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Alsobrooks, who hopes to make history as Maryland's first Black Senator, served two terms as state attorney for the affluent majority-Black Prince George’s County before being elected Prince George’s County Executive in 2018 after winning a high-profile primary.

She came out the gate swinging with the early endorsements of popular Governor Wes Moore, Maryland's junior US Senator Chris Van Hollen, and state congressional delegation members Steny Hoyer (CD-5), Jaime Raskin (CD-8), John Sarbanes (CD-03), Kweisi Mfume, (CD-7) and Glenn Ivy (CD-4).

Alsobrooks has also secured the lion's share of endorsements from local and state elected officials, along with the national endorsement of EMILY's List and the Congressional Black Caucus.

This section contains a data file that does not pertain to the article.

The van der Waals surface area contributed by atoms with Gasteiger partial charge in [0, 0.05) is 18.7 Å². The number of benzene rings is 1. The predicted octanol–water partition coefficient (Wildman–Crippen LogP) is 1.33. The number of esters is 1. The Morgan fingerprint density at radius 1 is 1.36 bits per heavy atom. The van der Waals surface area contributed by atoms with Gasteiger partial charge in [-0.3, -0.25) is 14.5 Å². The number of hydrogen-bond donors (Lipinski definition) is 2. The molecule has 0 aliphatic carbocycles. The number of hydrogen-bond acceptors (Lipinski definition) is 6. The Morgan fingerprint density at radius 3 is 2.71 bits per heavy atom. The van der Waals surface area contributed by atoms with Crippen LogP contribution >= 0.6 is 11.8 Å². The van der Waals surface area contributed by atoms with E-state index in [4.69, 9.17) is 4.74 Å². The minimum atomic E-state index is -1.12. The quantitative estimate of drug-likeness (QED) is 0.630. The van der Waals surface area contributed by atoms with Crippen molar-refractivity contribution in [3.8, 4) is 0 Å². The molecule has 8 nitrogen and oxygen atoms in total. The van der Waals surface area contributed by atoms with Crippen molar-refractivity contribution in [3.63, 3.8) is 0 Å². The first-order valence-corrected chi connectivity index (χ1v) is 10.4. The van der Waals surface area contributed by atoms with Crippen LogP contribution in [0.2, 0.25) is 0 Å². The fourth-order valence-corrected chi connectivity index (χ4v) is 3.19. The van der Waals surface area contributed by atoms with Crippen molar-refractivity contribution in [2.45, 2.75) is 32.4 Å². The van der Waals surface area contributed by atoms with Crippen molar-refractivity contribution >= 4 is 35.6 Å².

An April 7-10 OpinionWorks survey of likely voters, sponsored by the Baltimore Sun/University of Baltimore/WBFF, showed Trone leading the primary with 48%, followed by Alsobrooks with 29% and six other candidates with 2% or less (MOE: ± 4.0%). According to an April 8-10 Garin-Hart-Yang Research Group survey for the Alsobrooks campaign, Trone's lead over Alsobrooks narrows to 43% to 40% (MOE: ± 4.0%) in a head-to-head match up.

Trone, who represents the Frederick-based sixth congressional district, is co-owner of Total Wine & More, the country's largest private wine retailer, where he served as president until December 2016.

He was elected to Congress in 2018 with 59% of the vote and was reelected with the same percentage in 2020. Although redistricting reapportioned his safely Democratic seat into a Republican-leaning district in 2022, Trone won the seat with 54.8% of the vote.